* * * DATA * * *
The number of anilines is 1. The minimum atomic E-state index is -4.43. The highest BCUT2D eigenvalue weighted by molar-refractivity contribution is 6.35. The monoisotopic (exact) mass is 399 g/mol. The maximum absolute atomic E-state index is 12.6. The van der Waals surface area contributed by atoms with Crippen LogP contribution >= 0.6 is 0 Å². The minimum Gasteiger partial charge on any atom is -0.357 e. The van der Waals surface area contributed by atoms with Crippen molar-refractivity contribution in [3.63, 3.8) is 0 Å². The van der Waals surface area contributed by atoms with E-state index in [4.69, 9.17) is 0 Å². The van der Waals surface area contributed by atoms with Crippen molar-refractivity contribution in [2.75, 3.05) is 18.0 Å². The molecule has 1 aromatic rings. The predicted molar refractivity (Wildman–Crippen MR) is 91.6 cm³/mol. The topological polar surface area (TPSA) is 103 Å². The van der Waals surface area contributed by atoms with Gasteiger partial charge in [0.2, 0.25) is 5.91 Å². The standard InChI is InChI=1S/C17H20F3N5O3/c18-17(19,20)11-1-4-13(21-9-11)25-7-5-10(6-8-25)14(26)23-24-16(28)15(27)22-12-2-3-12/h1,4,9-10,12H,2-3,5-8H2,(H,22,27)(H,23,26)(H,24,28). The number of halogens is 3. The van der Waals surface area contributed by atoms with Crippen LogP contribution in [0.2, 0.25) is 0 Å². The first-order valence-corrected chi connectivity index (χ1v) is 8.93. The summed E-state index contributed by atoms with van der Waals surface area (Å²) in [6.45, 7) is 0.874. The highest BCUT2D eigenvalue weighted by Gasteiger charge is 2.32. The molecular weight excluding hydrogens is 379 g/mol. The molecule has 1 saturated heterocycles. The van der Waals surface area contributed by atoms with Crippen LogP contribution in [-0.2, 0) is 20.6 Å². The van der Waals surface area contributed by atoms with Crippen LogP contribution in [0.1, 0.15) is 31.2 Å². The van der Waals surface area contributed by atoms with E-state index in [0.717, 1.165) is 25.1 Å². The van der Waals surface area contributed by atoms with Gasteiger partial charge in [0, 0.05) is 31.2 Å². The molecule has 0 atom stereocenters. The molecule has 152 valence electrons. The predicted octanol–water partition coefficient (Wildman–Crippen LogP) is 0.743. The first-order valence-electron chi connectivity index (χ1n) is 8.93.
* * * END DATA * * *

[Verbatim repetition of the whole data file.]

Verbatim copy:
The number of anilines is 1. The minimum atomic E-state index is -4.43. The highest BCUT2D eigenvalue weighted by molar-refractivity contribution is 6.35. The monoisotopic (exact) mass is 399 g/mol. The maximum absolute atomic E-state index is 12.6. The van der Waals surface area contributed by atoms with Crippen LogP contribution >= 0.6 is 0 Å². The minimum Gasteiger partial charge on any atom is -0.357 e. The van der Waals surface area contributed by atoms with Crippen molar-refractivity contribution in [3.63, 3.8) is 0 Å². The van der Waals surface area contributed by atoms with E-state index in [4.69, 9.17) is 0 Å². The van der Waals surface area contributed by atoms with Crippen molar-refractivity contribution in [2.75, 3.05) is 18.0 Å². The molecule has 1 aromatic rings. The predicted molar refractivity (Wildman–Crippen MR) is 91.6 cm³/mol. The topological polar surface area (TPSA) is 103 Å². The van der Waals surface area contributed by atoms with Gasteiger partial charge in [0.2, 0.25) is 5.91 Å². The standard InChI is InChI=1S/C17H20F3N5O3/c18-17(19,20)11-1-4-13(21-9-11)25-7-5-10(6-8-25)14(26)23-24-16(28)15(27)22-12-2-3-12/h1,4,9-10,12H,2-3,5-8H2,(H,22,27)(H,23,26)(H,24,28). The number of halogens is 3. The van der Waals surface area contributed by atoms with Crippen LogP contribution in [0.2, 0.25) is 0 Å². The first-order valence-corrected chi connectivity index (χ1v) is 8.93. The summed E-state index contributed by atoms with van der Waals surface area (Å²) in [6.45, 7) is 0.874. The highest BCUT2D eigenvalue weighted by Gasteiger charge is 2.32. The molecular weight excluding hydrogens is 379 g/mol. The molecule has 1 saturated heterocycles. The van der Waals surface area contributed by atoms with Crippen LogP contribution in [-0.2, 0) is 20.6 Å². The van der Waals surface area contributed by atoms with Crippen LogP contribution in [0.1, 0.15) is 31.2 Å². The van der Waals surface area contributed by atoms with E-state index in [0.717, 1.165) is 25.1 Å². The van der Waals surface area contributed by atoms with Gasteiger partial charge in [0, 0.05) is 31.2 Å². The molecule has 0 atom stereocenters. The molecule has 152 valence electrons. The predicted octanol–water partition coefficient (Wildman–Crippen LogP) is 0.743. The first-order valence-electron chi connectivity index (χ1n) is 8.93.